Trip Reports
Nickerson Beach & Lido Beach Passive Nature Area — July 9, 2017

Many thanks to NYSYBC Youth Member Josh Cantor for scouting ahead of time and leading this great trip!

Observing birds from a safe distance - Photo by Carena Pooth
Observing birds from a safe distance - Photo by Carena Pooth

Early Sunday morning at 7:15 a.m., members met up at the Nickerson Beach parking lot. Before we began to walk, our trip leader, Josh Cantor, told us about protecting the baby birds and their nesting areas. He also told us the rules we should observe. At the parking lot, we saw some good birds including Black Skimmers (they were life birds for some), Common Terns, Killdeer, Northern Mockingbird, Laughing Gulls, and Ring-billed Gulls. And the Laughing Gulls were laughing at us!

At Nickerson Beach, the bird nesting areas are protected by law. Our trip leader began from the parking lot to the first protected area. There was a beautiful view of the ocean that nothing blocked. On the way, we added many American Oystercatchers. We observed their orange eye rings. Some of them were awake or standing on one leg like a flamingo. We saw a few Black Skimmers in the oystercatchers’ huge flock. Sadly we couldn't find any baby oystercatchers there. Their squeaky sound reminded us what kind of birds they were. They are beautiful and colorful birds.

Ring-billed Gulls fighting - photo by Josh Cantor
Ring-billed Gulls fighting - photo by Josh Cantor

When we were at the first protected bird area, we observed a lovely Piping Plover family. The Piping Plover chicks were adorable and fluffy. They were following their parents and calling for food, but no one in our group saw their parents giving them food. The chicks didn't have black rings around their necks like adults. Many other photographers were taking pictures of them. They were lying down to take good pictures in camouflage. The next thing we saw was Black Skimmers, Great Black-backed Gull, and Laughing Gull in the salt water puddle. Then we saw one baby Common Tern getting food from parents. The chick was gray-brown in color. We also saw the weird behavior of two Ring-billed Gulls. First, one of the Ring-billed Gulls was calling and they were moving around one spot, back and forth. Then they began to fight. About a minute later, a Common Tern came to stop the fight for some reason.*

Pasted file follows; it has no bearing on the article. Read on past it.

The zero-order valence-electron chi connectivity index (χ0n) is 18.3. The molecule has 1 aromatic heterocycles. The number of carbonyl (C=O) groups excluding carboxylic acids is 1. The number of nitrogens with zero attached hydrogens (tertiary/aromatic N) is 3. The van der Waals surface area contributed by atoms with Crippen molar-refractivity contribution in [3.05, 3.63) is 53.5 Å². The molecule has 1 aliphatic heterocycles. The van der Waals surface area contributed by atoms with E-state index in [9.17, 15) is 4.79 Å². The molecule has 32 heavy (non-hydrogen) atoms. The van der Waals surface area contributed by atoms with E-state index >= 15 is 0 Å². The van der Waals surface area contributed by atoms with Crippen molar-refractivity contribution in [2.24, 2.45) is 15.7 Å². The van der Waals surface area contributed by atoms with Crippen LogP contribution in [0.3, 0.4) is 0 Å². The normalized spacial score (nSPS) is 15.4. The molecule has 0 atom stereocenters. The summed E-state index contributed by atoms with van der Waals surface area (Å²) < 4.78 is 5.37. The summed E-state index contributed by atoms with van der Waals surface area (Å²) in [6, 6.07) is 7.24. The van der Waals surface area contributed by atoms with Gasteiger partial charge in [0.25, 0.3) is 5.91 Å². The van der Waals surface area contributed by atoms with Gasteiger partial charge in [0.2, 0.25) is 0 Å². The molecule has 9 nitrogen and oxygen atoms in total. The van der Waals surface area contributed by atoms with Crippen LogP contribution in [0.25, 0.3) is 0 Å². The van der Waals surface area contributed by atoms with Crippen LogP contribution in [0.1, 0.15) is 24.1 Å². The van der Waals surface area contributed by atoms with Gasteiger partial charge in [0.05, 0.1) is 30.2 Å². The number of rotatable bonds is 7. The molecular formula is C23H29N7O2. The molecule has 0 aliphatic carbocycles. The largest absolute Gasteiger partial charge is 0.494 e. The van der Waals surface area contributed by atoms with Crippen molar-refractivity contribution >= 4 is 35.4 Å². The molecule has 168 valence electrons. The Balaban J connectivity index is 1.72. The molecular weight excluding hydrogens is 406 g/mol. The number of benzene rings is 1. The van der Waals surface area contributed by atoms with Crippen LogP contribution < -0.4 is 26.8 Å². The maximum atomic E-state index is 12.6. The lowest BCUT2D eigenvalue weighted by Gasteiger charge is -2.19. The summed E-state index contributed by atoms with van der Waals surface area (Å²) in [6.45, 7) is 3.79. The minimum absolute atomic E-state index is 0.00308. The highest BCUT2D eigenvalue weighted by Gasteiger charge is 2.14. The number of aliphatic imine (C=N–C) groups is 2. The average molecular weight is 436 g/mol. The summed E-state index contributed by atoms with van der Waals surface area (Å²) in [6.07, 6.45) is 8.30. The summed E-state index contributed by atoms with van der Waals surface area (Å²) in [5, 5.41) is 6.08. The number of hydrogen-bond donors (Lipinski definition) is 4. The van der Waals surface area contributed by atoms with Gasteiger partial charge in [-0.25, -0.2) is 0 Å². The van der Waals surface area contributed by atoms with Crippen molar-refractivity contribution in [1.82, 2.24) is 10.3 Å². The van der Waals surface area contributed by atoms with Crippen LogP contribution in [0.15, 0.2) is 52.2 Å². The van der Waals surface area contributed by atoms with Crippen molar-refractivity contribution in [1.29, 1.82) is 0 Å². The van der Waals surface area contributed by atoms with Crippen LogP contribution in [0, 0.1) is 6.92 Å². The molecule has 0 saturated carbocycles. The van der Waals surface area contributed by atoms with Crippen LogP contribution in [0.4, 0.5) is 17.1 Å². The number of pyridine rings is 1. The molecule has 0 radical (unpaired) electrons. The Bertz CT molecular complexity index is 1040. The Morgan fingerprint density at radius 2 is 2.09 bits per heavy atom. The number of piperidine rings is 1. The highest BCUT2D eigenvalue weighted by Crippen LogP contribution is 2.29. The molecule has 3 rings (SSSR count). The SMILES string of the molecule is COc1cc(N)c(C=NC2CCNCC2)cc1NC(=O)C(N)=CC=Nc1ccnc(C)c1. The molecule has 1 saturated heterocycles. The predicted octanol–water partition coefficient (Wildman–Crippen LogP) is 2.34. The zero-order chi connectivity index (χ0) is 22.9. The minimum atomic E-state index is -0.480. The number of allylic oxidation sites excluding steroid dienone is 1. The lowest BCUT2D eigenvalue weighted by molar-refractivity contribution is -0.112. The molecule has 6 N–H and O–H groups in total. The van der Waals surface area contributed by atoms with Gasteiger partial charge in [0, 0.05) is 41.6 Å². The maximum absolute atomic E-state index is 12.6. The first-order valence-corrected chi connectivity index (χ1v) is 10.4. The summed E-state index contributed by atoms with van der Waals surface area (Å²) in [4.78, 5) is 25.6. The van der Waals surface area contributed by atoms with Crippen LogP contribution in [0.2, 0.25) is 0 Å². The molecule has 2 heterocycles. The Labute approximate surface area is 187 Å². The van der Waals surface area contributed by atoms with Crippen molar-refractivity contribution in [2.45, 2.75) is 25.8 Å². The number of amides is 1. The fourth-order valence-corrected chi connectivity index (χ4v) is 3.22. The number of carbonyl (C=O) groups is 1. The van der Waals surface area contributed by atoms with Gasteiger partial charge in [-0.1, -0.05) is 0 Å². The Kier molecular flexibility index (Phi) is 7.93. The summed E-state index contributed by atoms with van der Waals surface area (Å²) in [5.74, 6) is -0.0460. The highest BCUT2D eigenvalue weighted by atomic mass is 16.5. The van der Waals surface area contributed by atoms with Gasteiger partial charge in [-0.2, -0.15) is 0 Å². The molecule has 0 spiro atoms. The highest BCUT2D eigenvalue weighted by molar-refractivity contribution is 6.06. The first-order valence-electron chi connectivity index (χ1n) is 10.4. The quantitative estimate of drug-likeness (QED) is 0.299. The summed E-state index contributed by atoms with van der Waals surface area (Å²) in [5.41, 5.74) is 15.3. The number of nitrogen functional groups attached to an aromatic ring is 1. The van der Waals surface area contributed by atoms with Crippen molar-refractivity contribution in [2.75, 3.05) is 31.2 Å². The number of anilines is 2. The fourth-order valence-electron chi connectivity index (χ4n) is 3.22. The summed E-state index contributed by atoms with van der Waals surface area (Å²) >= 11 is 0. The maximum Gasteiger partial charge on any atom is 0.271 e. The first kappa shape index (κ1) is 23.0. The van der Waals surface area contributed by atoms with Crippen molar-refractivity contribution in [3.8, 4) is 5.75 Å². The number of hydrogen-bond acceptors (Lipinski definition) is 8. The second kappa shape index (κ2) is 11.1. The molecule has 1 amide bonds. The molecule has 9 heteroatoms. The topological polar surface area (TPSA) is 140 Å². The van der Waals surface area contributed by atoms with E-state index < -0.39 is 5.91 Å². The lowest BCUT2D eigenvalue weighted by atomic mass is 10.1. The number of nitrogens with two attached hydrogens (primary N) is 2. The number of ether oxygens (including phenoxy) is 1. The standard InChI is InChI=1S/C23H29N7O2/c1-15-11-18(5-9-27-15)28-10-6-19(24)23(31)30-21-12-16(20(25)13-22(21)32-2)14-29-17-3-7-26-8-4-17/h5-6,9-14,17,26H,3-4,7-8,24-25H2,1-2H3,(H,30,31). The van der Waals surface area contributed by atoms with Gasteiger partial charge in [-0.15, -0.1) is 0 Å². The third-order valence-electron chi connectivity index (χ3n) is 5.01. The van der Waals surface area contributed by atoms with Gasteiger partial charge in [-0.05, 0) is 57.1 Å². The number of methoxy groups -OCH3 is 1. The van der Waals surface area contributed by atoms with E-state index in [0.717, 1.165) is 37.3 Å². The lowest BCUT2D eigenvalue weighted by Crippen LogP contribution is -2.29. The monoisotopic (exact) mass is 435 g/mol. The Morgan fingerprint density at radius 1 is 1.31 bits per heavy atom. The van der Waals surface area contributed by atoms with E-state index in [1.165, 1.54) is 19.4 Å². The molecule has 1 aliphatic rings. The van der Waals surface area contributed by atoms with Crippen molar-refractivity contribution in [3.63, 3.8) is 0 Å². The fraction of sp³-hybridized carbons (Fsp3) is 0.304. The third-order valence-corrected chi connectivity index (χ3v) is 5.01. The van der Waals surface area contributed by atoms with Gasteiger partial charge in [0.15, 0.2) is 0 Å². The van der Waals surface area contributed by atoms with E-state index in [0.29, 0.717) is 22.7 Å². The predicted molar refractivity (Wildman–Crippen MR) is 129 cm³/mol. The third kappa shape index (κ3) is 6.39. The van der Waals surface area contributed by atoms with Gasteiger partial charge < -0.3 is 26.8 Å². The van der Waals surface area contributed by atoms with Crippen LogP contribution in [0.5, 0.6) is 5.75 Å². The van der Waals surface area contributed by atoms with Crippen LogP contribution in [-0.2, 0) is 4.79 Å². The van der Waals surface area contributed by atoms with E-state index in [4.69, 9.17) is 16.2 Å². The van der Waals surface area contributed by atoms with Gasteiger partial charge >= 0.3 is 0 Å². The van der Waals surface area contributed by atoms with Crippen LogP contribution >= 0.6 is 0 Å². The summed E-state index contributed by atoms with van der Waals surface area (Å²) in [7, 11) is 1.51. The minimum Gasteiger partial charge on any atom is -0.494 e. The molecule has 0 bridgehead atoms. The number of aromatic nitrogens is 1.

After that, we headed on to another protected bird area. The day was getting hotter and hotter. On the way, some Common Terns were diving into the water to catch fish. We saw many terns with fish or Mole Crabs (also called Sand Crabs). Also we saw about ten Ospreys. Other birds we got on the way were a young Laughing Gull, Ring-billed Gulls (trying to eat garbage), Black Skimmers, and American Oystercatchers. We saw many Black Skimmers but none of them were skimming.